Clearly my age and the milieu were factors in the uncertainty I feel, an uncertainty complicated by guilt at not hearing the others (it has happened to me very often that other poets had to scoot before I came on, but in almost every case I have made it a point to listen to everyone). I did what I do well, I think, but don't know if that was the right thing to do. If I had been in the middle between Maria and Bohdan, I think (and as Bohdan too thought prior to the event) I would have had a precedent to go by, but as it was, I was in the dark, in almost every sense.
So a few thoughts or, rather, mere stubs of thought. 'Spoken word' does seem to me to overlap with some kinds of 'page poetry' a phrase Bohdan doesn't like. But am I part of this overlap? And is Bohdan right in downplaying the difference with page poetry? Spoken word seems in every way a social act. Why else speak it?
Why indeed? My poetry began with withdrawal. Being socially awkward I wrote (as I have said before) to get away from parties not to attend new ones. I needed another world, one made out of language. Language, I discovered, was my world, but that world rose out of silence, concentration and solitude, without any strong sense of the reader. For that reason it was probably too difficult, too esoteric to start with. Learning to write more clearly was partly the result of two factors: first, the sense that language was shared (how simple that sounds, but what a complicated perception in real life), and secondly, that as I gained in confidence the delight in language was, I found after all communicable.
Nevertheless, as a poet, I was born on the page, in that silent space Wallace Stevens, who has been much in my thoughts recently, so well understands. The understanding here is that some poetry, maybe most poetry, maybe the poetry I most value, is a process that is experienced by the reader in isolation. There are two pacts: the pact between poet and poem, the other between poem and reader. It is a deep and long pact, a pact not an act. The poetry isn't that which passes directly between poet and reader, but the medium in between, a medium that is transformed by the space between. The reading aloud of a poem by the poet to others is a kind of extra service; to an audience that regards itself as an audience it is different again. That milieu is somewhere between entertainment and liturgy the one passing into another. The audience is a collective. On the page the audience is not an audience. It is a mind dwelling on a concentrated space.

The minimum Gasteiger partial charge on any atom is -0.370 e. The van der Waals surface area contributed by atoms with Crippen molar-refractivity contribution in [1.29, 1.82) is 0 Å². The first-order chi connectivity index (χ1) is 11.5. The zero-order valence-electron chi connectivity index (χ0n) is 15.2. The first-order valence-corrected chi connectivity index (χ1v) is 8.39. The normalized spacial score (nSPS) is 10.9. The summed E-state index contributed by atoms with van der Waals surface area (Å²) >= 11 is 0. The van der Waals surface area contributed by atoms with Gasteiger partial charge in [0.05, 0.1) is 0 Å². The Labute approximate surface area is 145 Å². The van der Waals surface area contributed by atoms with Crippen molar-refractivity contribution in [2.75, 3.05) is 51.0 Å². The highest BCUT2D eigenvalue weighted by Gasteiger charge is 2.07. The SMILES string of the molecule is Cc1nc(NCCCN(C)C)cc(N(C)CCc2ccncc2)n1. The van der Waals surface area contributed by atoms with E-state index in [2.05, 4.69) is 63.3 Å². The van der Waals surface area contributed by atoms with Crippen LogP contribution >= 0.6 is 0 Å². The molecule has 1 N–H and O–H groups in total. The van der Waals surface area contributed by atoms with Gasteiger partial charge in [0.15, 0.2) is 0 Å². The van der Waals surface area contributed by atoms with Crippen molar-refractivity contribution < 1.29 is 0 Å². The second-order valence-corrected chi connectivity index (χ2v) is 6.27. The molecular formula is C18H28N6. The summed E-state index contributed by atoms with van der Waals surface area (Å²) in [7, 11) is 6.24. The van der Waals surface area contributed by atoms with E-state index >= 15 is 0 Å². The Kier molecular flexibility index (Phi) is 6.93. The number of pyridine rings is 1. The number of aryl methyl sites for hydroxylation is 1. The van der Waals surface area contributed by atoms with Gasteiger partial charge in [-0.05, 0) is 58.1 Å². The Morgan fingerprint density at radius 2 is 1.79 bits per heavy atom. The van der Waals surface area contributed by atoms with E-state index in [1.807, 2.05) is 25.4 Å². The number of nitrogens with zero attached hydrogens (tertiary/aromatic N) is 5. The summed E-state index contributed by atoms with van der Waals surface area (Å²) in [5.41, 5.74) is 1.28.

Reading is not entirely a hermetic act, but there is a kind of hush about it, in the sense that the reader's mind is entering labyrinths of its own, labyrinths that are part-palimpsest, one labyrinth laid over another. The words are just words but their layers are deeply private worlds, acts of intimacy. As intimates we can read to each other in bed, at tables, in the chairs the world has provided for us. Two or three intimates do not make a party. Not all poetry is like that, but some is. Maybe mine is.
I wondered why I had been invited. Melanie deals in both the worlds of books and in the world of spoken word / performance venues. Maybe I represented the first.
It was also an event representing Eastern Europe: Bohdan Polish, Maria Slovakian, myself Hungarian. Maybe I was the available Hungarian. But I don't speak for Hungary. Nowadays, in the poetry at least, I don't even register Hungary as a subject very much. Politically it matters to me, but the years in which Hungary was a raw discovery, when it was wanting to claw its way into the English language as English language poetry - in the years between 1983 and say 2003 - are past. I retain a faint foreign accent but I don't announce myself as a Hungarian poet. I address the question when asked.
Put it another way. My imagination has been formed by early experiences, like everyone else's no doubt, but I am not trapped in a small room with the experience. If it is the elephant in the room, I don't really want to be pointing at it all the time. I think - and hope - that my attraction as a 'Hungarian' is more publicity than essence.
Regarding the spoken word issue, I don't know in the end. I don't need to be 'down with the kids' though it seems to be mainly their gig. I have long enjoyed meeting the minds of those a different age from me, either older or younger. But do I have anything to offer them? On stage? On the page? Anywhere whatsoever?
It is not something any of us are very likely to know for sure. Best not assume.